There is no question that technology today forms the core of business. In their role of facilitating transactions and storing sensitive data—the data of both the staff of the company and the stored data of the clients—the systems and networks of companies are increasingly under siege. This makes data both the most precious asset to the corporation, and the most vulnerable. Losing it may cause irrevocable damage to the reputation of a business, and thereby also the trust of shareholders. Logically, then, network security should be a key focal point in the disaster recovery plan of any business that wishes to stay afloat.
How, then, do we prepare our businesses to deal with threats to network security?
1. Train your staff in network security.
This isn’t a “one time only” event. Staff should be trained in an ongoing manner about network security, as new threats arise all the time. Emailing a daily security tip to staff is another good practice to keep them up to date, and to keep them thinking about the relevance of network security as a whole. Train staff not only how to avoid a security emergency, but also how to respond to one. Train staff on why security is so vital and keep your security system as user-friendly as possible, so that the concept and usage of network security does not seem abstract.
2. Be aware of all possible security measures.
Keep a checklist of all the security measures your business needs, and make sure each item on the list is adequately installed, maintained, and prepared to deal with the latest security threats. Every business should have the following in place:
– A firewall
– A virtual private network (VPN)
– An intrusion prevention system
– Content security measures protecting your network from viruses, spam, spyware, etc.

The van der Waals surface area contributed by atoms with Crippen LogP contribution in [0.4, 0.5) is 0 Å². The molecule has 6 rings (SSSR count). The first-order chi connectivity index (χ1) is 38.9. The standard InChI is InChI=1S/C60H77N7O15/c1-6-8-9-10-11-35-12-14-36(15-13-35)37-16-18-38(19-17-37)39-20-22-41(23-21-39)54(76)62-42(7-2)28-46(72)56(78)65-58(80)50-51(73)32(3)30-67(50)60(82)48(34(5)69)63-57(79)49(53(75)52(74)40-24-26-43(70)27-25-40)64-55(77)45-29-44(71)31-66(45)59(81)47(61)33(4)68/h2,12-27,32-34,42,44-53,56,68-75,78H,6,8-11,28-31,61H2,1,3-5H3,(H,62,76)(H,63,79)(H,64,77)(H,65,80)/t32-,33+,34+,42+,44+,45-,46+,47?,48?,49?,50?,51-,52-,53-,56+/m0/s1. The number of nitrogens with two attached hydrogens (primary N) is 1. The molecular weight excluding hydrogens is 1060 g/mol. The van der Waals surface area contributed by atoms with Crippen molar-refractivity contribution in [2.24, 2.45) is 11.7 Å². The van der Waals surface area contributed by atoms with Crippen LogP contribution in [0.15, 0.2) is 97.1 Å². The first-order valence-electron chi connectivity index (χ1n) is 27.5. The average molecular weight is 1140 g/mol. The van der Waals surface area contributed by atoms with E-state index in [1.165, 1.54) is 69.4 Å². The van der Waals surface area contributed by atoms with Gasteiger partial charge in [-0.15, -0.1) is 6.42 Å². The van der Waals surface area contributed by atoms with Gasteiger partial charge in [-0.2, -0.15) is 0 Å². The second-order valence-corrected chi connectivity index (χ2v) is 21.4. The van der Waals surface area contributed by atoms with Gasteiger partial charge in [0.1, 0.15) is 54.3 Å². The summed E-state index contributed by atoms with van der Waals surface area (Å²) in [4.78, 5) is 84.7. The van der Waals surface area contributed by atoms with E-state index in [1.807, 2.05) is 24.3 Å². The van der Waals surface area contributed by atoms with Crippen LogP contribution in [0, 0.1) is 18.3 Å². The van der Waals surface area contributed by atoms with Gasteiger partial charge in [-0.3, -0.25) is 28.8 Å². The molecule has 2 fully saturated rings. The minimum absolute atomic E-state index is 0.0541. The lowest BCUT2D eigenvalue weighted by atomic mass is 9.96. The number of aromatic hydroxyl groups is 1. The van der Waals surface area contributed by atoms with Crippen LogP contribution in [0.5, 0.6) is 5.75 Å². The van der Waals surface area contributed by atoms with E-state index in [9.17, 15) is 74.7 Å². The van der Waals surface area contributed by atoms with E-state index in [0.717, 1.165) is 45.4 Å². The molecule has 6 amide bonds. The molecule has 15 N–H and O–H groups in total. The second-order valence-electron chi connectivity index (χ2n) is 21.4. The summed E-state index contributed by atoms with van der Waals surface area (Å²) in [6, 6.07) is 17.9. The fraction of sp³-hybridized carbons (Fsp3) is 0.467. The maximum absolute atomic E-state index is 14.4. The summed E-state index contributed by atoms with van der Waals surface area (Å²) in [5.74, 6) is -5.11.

– A secure wireless network
– An identity management system
– Compliance validation, ensuring any device accessing the network meets security requirements
3. Have a password policy in place and review it often.
Businesses should have a policy instructing their staff on password creation and usage. It should cover essential points like how to make a strong enough password, and the importance of changing one’s password every few months.
4. Run test scenarios.
The only way to truly plan for what will happen in the event of a disaster is to simulate disaster, so every business’s disaster recovery plan should include a regular assessment of security, and the security system should be subjected to test scenarios. Tests should include drills running through possible security intrusions, and the closer a test is to simulating a real-life incident, the more effective it will be (though it will also be more inconvenient and potentially risky). Repeated tests function like rehearsals, ensuring staff is ready to automatically do the right thing in the event of a real emergency. It is also advisable to have independent reviewers/observers with business continuity or disaster recovery experience on hand to help with testing and improving network security.